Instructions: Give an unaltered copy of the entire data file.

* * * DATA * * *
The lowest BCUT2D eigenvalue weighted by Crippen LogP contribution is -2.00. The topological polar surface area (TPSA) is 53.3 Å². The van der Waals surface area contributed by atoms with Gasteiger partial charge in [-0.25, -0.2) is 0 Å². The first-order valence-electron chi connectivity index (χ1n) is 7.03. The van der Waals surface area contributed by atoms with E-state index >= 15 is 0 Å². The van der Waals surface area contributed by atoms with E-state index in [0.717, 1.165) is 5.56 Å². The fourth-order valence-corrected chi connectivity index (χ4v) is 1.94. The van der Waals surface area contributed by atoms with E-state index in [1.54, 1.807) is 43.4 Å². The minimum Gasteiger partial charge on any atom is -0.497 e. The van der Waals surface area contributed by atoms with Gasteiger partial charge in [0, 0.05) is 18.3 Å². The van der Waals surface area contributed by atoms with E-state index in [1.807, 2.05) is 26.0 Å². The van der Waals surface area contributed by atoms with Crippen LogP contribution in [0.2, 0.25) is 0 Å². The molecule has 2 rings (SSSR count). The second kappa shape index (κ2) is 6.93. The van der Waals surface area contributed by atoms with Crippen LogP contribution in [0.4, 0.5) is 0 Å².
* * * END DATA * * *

The lowest BCUT2D eigenvalue weighted by Crippen LogP contribution is -2.00. The topological polar surface area (TPSA) is 53.3 Å². The van der Waals surface area contributed by atoms with Gasteiger partial charge in [-0.25, -0.2) is 0 Å². The first-order valence-electron chi connectivity index (χ1n) is 7.03. The van der Waals surface area contributed by atoms with E-state index >= 15 is 0 Å². The van der Waals surface area contributed by atoms with E-state index in [0.717, 1.165) is 5.56 Å². The fourth-order valence-corrected chi connectivity index (χ4v) is 1.94. The van der Waals surface area contributed by atoms with E-state index in [1.54, 1.807) is 43.4 Å². The minimum Gasteiger partial charge on any atom is -0.497 e. The van der Waals surface area contributed by atoms with Gasteiger partial charge in [0, 0.05) is 18.3 Å². The van der Waals surface area contributed by atoms with E-state index in [1.807, 2.05) is 26.0 Å². The van der Waals surface area contributed by atoms with Crippen LogP contribution in [0.2, 0.25) is 0 Å². The molecule has 2 rings (SSSR count). The second kappa shape index (κ2) is 6.93. The van der Waals surface area contributed by atoms with Crippen LogP contribution in [0.4, 0.5) is 0 Å².